plate of cooked curly kale prepared by Chef Bob Perry
in a food lab kitchen at the University of Kentucky on
Jan. 7, 2016 in Lexington, Ky.
chill brings on a craving for food that is filling.
Nutritious greens fill that niche nicely. You can get your
vegetable fix from hardy winter varieties like collards,
mustard greens, spinach, Brussels sprouts and, yes, kale.
seems to be suffering from an overexposure backlash; a few
months ago, several food writers pronounced the kale trend
"done." But if you werenít eating it because it
was trendy, then who cares?
favorite ways to eat kale is chopped up in soup. A few years
ago I got a great, simple (and vegan) kale, potato and
chickpea soup recipe through my CSA at Elmwood Stock Farm
that has become a winter staple in my house. Saute onion,
garlic and diced carrots in a stockpot, add two cans of
chickpeas with their liquid, add in chopped kale, and a
third can of chickpeas pureed in a blender. You can spice it
up with cayenne if you like.
if youíre through with kale, there are so many other great
ways to enjoy greens, and there are usually lots available.
Bob Perry, who teaches at the University of Kentucky, said
his favorite green is "what Iím cooking that day. I
really like kale, I really like spinach."
cooks, "kale is really forgiving," Perry said.
"Itís hard to mess it up."
youíre working with lacinato "dinosaur" kale,
red Russian kale, or curly green kale, "the simplest
way possible to cook it is to clean it, tear it or shred it,
and sautť it really hot in more olive oil than you
think," Perry said. "Once it wilts down you can
hit it with a little stock and cover and steam and it, then
douse with a little vinegar, salt and pepper. If itís
tender, you donít have to braise it even."
green vegetable thatís easy to adjust for a variety of
palates is Brussels sprouts: halve them and roast in the
oven to caramelize and bring out the sweetness, or blanch in
salty water and saute, Perry said. Or butter blanch them:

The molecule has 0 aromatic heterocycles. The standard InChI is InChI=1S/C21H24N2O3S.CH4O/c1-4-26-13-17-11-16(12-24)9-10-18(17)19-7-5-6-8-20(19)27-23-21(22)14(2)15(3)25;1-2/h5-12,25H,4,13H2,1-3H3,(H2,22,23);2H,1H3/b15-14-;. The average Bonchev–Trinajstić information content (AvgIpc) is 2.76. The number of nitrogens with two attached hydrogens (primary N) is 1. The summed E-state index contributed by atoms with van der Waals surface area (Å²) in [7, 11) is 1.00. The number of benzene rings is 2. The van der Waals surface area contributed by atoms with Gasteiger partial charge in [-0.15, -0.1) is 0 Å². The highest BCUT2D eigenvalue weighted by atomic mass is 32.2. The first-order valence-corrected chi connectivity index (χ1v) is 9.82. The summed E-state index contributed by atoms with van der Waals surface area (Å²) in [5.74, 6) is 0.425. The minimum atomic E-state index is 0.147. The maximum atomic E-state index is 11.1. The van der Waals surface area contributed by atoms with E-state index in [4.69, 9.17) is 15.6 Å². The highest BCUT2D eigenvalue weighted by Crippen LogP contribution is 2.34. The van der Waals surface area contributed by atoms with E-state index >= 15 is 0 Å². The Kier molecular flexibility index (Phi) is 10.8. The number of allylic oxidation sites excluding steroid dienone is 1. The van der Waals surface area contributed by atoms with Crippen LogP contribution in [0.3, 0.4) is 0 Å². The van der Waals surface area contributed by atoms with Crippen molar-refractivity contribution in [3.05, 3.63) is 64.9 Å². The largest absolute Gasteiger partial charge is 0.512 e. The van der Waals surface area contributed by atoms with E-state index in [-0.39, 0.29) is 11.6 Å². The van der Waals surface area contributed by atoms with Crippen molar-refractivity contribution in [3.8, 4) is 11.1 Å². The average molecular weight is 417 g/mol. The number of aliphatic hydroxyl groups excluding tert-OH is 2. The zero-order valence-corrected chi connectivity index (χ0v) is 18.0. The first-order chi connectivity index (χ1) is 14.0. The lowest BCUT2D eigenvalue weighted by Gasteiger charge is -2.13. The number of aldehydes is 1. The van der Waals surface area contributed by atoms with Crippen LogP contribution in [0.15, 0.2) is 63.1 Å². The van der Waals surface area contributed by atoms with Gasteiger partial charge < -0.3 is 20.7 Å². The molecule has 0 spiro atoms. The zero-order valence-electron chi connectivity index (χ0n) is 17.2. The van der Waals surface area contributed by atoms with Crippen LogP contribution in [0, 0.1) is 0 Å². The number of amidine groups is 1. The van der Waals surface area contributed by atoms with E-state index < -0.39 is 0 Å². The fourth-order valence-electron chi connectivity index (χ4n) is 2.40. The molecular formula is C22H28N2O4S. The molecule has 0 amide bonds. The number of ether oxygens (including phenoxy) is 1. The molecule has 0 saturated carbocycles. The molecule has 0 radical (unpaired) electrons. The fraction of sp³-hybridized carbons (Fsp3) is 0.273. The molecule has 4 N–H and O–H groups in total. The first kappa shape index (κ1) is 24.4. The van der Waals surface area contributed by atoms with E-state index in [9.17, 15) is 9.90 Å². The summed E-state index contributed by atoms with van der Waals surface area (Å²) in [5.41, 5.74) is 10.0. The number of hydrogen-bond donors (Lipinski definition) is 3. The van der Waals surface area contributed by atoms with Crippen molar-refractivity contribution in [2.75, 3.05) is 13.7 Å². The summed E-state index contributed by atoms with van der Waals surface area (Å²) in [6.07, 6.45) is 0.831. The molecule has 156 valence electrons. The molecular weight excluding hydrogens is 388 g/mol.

split, blanch, then saute in water and butter in a covered
skillet. The steam finishes the cooking, then you can take
off the lid and let it evaporate to intensify the butter
flavor, Perry said.
can get by with a lot less butter and get the flavor without
a lot of fat," he said.
University of North Carolina Press Savor the South cookbook
by Thomas Head, called "Greens," is coming out in
March with lots of recipes for collard greens, which have a
tougher texture and stronger flavor than kale.
are often cooked with pork, boiled in liquid for a long time
and then seasoned with pepper vinegar at the table, Head
said. But there are lots of other ways to use them. Headís
recipes include: collard green empanadas, Lebanese collard
and lentil soup, and even vegetarian slow-cooker collard
greens seasoned with smoked paprika, stock and red pepper
are so versatile that you can do almost anything with them.
Head suggested a mustard green pesto in his book. Mustard
greens tend to have a sharp flavor while turnip greens are
milder but still peppery.
colleague Linda Blackford said her mother, Bettina, made a
wonderful spread by putting raw chopped mustard greens and
an onion in a food processor with a little salt and adding
spring, be sure to try beet greens.
whole beets and cut off the greens," said Perry.
"They cook down like spinach. They hold a sweet flavor.
You could do them in a stir fry or even put them in a
"Greens," a Savor the South cookbook by Thomas
Head from University of North Carolina Press.
pounds greens (collards, mustard greens, turnip greens, beet
greens, kale, or a combination)
pound ham hocks or other smoked meat (neck bones, smoked
turkey, etc.) or 6 strips thick-sliced bacon, cut into
or chicken stock
teaspoon crushed red pepper flakes (optional)
chopped onion (optional)
garlic cloves, put through a press (optional)
tablespoons vinegar (optional)
out the thick, tough center stems of the greens and discard;
cut the leaves into roughly 2-inch-square pieces. Wash the
greens thoroughly in at least two changes of cold water.
Drain in a colander.
you are using the optional ingredients, combine the greens
and meat in a large pot and add enough water or chicken
stock to cover them. Bring to a boil and simmer until the
greens are tender (anywhere from 1/2 hour for young greens
to 1 hour for older collards).
using the onion and garlic, in a pan large enough to hold
the greens and water, sautť the bacon over medium heat
until the fat is rendered but the bacon is not yet crisp.
Add the onions and continue cooking until they are
translucent but not brown. Mash the garlic into the pan and
cook for about 30 seconds, being sure not to let the garlic
brown. Add the greens, the red pepper flakes, and enough
water to cover the vegetables. Bring the liquid to a boil,
reduce the heat, and simmer until the greens are tender.
Just before serving, stir in the vinegar and season with